“The SNS hadn’t replenished some of its supplies since the H1N1 pandemic in 2009-10. Many of its supplies were expired. And there was no clear leadership. Federal authorities punted problems to the states, leaving states to fight each other for limited resources. And the result was chaos.

“We need to be talking about this now, because the nation needs to be better prepared next time. And there is always a next time.”

To that end, Handfield and collaborators from NC State, Arizona State University, the Naval Postgraduate School and the Air Force’s Contracting Career Field Management Team came together to outline the components that are necessary to ensure that there is an adequate federal response to future health crises. They determined that an effective federal program needs to address five criteria:

1). More Flexibility: In order to respond to unanticipated threats, any government system needs to have sufficient market intelligence to insure that it has lots of options, relationships and suppliers across the private sector for securing basic needs. 

“You can’t stockpile supplies for every possible contingency,” Handfield says.

2). Inventory Visibility: The government would need to know what supplies it has, where those supplies are, and when those supplies expire. Ideally, it would also know which supplies are available in what amounts in the private sector, as well as how quickly it could purchase those supplies.

“The same is true on the demand side,” Handfield says. “What do people need? Where? When?”

3). Responsiveness: The governmental institution overseeing emergency preparation needs to have leadership that can review information as it becomes available and work with experts to secure and distribute supplies efficiently. This would be an ongoing process, rather than a system that is put in place only in the event of crises.

4). Global Independence: The COVID-19 pandemic has highlighted the fact that the U.S. has outsourced manufacturing of critical biomedical materiel, because it was cheaper. Authorities need to consider investing in domestic manufacturing of PPE, testing supplies and equipment, pharmaceutical chemicals, syringes, and other biomedical supplies.

“The past year has really driven home the consequences of being dependent on other nations to meet basic needs during a pandemic,” Handfield says. “Relying largely on the least expensive suppliers for a given product has consequences.”

5). Equitable: The government needs to ensure that supplies get to where they are most needed in order to reduce the infighting and hoarding that we’ve seen in the COVID-19 pandemic.

“A first step here is to settle on a way of determining how to prioritize needs and how we would define an equitable allocation and distribution of supplies,” Handfield says.

The last ingredient is bureaucratic: Coordinating all five of these components should be done by a permanent team that is focused solely on national preparation and ensuring that the relevant federal agencies are all on the same page.

“This is a fundamental shift away from the static approach of the SNS,” Handfield says. “We need to begin exploring each of these components in more detail – and defining what a governing structure would look like. We don’t know how long we’ll have until we face another crisis.”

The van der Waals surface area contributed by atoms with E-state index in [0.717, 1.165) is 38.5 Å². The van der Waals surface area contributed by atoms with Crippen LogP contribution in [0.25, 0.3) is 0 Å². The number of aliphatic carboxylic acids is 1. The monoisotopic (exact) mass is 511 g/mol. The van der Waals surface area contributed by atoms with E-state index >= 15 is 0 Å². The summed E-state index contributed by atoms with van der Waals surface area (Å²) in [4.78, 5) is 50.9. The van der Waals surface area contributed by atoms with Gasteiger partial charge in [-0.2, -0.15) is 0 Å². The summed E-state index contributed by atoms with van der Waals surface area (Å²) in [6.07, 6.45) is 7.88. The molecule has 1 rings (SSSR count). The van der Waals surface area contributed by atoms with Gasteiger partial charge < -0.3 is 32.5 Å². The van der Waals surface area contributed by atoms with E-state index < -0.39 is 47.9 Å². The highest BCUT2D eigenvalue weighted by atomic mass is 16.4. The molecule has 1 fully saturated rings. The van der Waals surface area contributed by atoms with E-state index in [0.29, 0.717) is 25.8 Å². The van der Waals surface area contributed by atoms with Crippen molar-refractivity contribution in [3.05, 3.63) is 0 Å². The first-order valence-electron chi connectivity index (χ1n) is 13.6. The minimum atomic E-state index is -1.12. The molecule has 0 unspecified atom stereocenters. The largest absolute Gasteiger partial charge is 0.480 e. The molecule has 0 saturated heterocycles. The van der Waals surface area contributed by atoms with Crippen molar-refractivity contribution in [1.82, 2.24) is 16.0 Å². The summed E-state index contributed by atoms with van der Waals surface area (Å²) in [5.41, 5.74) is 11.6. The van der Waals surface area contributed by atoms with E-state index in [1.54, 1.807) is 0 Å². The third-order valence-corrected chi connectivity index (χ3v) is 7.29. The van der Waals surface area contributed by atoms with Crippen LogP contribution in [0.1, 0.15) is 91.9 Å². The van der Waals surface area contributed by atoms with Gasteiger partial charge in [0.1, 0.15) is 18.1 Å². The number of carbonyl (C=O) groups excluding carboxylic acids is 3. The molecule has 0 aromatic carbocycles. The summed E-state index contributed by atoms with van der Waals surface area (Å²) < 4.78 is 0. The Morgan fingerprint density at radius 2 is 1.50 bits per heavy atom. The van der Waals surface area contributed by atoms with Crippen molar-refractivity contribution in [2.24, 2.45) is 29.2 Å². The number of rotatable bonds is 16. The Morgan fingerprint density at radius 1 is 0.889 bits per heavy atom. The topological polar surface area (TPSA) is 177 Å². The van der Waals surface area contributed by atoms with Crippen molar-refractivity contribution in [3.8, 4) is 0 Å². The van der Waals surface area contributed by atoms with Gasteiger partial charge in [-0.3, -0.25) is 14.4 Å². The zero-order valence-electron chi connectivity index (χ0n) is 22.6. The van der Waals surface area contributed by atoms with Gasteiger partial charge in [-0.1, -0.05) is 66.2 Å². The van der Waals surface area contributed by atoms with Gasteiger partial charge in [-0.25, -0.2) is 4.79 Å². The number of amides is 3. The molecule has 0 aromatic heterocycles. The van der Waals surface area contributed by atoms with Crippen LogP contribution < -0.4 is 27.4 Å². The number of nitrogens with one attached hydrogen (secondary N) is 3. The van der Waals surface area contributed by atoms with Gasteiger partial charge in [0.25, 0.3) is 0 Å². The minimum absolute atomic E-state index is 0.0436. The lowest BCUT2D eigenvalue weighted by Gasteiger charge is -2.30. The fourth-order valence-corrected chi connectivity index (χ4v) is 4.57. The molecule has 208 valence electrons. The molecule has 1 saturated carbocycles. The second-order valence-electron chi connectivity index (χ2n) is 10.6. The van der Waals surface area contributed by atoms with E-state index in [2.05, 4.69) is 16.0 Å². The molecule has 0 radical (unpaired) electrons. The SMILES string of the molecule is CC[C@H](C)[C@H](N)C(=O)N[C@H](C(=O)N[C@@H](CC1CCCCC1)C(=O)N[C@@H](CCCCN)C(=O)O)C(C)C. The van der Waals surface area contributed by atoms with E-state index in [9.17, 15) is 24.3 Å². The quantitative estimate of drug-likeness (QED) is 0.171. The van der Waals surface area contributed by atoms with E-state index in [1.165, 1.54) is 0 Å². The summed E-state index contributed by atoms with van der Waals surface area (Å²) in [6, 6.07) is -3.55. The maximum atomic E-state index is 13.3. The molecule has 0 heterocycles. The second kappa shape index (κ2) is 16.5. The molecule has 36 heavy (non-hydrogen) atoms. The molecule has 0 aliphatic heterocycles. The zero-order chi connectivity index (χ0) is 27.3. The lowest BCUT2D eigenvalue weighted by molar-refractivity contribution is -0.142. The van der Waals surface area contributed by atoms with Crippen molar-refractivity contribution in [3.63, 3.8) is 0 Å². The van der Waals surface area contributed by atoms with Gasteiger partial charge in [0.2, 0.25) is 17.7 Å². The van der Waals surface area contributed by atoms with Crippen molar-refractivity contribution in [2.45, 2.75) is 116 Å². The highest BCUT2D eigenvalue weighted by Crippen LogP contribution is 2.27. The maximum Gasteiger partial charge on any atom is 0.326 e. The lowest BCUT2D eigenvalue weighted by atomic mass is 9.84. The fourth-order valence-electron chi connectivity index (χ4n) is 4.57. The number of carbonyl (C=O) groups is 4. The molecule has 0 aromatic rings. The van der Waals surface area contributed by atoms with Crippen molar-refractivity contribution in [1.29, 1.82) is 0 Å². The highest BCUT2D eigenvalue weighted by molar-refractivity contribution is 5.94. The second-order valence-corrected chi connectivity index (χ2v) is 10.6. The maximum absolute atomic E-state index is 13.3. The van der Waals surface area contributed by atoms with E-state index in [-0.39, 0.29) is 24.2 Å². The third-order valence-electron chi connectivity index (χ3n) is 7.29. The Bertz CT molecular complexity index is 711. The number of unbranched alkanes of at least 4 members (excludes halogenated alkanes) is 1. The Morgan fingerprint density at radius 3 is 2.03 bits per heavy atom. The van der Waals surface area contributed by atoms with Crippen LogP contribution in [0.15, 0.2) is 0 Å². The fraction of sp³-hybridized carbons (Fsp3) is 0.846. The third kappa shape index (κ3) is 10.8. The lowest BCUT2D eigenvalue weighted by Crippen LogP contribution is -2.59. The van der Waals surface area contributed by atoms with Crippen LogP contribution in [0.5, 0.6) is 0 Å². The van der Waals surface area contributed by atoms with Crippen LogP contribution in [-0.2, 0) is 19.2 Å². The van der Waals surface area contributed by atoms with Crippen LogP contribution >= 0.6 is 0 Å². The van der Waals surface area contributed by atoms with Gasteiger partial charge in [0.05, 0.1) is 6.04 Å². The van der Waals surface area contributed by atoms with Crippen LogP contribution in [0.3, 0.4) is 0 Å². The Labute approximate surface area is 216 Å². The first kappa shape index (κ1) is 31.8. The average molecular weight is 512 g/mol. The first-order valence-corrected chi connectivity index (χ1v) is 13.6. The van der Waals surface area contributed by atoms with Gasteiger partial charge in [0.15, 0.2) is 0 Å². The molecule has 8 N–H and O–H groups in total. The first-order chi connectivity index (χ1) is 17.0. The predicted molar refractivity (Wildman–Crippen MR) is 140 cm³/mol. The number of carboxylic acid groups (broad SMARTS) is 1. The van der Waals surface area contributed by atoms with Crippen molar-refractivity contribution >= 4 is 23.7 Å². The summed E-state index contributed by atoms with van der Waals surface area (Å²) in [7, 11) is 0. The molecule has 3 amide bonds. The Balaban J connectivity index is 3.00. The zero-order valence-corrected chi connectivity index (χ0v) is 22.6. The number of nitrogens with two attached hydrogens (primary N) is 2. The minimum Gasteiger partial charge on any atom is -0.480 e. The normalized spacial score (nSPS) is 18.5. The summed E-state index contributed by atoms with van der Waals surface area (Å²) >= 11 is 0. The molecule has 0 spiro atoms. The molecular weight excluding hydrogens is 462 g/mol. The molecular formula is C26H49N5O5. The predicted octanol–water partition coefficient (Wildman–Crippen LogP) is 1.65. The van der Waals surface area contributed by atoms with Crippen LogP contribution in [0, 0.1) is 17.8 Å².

The paper, “A Commons for a Supply Chain in the Post-COVID-19 Era: The Case for a Reformed Strategic National Stockpile,” is published open access in The Milbank Quarterly. The paper was co-authored by Blanton Godfrey, the Joseph D. Moore Distinguished Professor in NC State’s Wilson College of Textiles; Major Daniel Finkenstadt of the Naval Postgraduate School; Eugene Schneller of Arizona State; and Peter Guinto of the Air Force’s Contracting Career Field Management Team.

THE PRINCETON REVIEW

Two Houston, TX schools earned #1 spots on our just-reported lists of the Top Schools for Entrepreneurship Studies for 2020:

● The University of Houston is #1 on the undergrad schools list 

● Rice U is #1 on the graduate schools list.

The Princeton Review surveyed more than 300 schools offering entrepreneurship studies, and analyzed more than 60 survey data points to tally these lists. Read our release here:  http://www.princetonreview.com/press/top-entrepreneurial-press-release

See the full lists here: http://www.princetonreview.com/college-rankings/top-entrepreneur

Top 10 Schools on The Princeton Review’s List “Top 50 Undergrad Schools for Entrepreneurship Studies for 2020″

1. University of Houston (TX)
2. Babson College (MA)
3. Brigham Young University (UT)
4. The University of Michigan
5. Baylor University (TX)
6. Washington University in St. Louis (MO)
7. University of Maryland
8. Tecnológico de Monterrey (Mexico)
9. Northeastern University (MA)
10. North Carolina State University

Top 10 Schools on The Princeton Review List “Top 25 Graduate Schools for Entrepreneurship Studies for 2020”

1. Rice University (TX)
2. The University of Chicago (IL)
3. Northwestern University (IL)
4. Babson College (MA)
5. University of Michigan
6. University of Virginia
7. Columbia University (NY)
8. The University of South Florida
9. University of Rochester (NY)
10. Northeastern University (MA)